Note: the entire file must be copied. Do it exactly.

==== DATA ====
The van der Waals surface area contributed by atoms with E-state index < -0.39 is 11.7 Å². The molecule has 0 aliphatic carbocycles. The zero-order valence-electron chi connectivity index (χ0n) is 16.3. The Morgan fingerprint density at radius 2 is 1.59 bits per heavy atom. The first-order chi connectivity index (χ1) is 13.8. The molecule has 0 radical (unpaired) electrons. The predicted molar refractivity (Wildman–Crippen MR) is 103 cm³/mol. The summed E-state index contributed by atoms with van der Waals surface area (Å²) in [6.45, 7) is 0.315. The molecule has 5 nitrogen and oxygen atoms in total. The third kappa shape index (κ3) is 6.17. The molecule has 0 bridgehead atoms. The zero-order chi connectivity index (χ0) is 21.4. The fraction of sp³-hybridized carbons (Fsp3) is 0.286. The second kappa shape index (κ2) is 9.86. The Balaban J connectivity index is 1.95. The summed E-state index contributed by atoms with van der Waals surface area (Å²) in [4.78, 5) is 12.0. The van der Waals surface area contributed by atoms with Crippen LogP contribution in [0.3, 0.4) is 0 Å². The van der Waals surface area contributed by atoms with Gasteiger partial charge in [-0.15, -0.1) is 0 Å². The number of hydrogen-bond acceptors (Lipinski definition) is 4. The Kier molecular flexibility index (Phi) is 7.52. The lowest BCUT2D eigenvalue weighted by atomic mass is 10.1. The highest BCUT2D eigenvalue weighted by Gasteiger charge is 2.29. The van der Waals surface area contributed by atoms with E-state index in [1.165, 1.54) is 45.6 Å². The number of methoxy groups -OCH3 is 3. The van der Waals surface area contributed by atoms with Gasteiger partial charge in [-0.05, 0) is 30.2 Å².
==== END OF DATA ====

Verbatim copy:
The van der Waals surface area contributed by atoms with E-state index < -0.39 is 11.7 Å². The molecule has 0 aliphatic carbocycles. The zero-order valence-electron chi connectivity index (χ0n) is 16.3. The Morgan fingerprint density at radius 2 is 1.59 bits per heavy atom. The first-order chi connectivity index (χ1) is 13.8. The molecule has 0 radical (unpaired) electrons. The predicted molar refractivity (Wildman–Crippen MR) is 103 cm³/mol. The summed E-state index contributed by atoms with van der Waals surface area (Å²) in [6.45, 7) is 0.315. The molecule has 5 nitrogen and oxygen atoms in total. The third kappa shape index (κ3) is 6.17. The molecule has 0 bridgehead atoms. The zero-order chi connectivity index (χ0) is 21.4. The fraction of sp³-hybridized carbons (Fsp3) is 0.286. The second kappa shape index (κ2) is 9.86. The Balaban J connectivity index is 1.95. The summed E-state index contributed by atoms with van der Waals surface area (Å²) in [4.78, 5) is 12.0. The van der Waals surface area contributed by atoms with Crippen LogP contribution in [0.3, 0.4) is 0 Å². The van der Waals surface area contributed by atoms with Gasteiger partial charge in [-0.15, -0.1) is 0 Å². The number of hydrogen-bond acceptors (Lipinski definition) is 4. The Kier molecular flexibility index (Phi) is 7.52. The lowest BCUT2D eigenvalue weighted by atomic mass is 10.1. The highest BCUT2D eigenvalue weighted by Gasteiger charge is 2.29. The van der Waals surface area contributed by atoms with E-state index in [1.165, 1.54) is 45.6 Å². The number of methoxy groups -OCH3 is 3. The van der Waals surface area contributed by atoms with Gasteiger partial charge in [-0.05, 0) is 30.2 Å².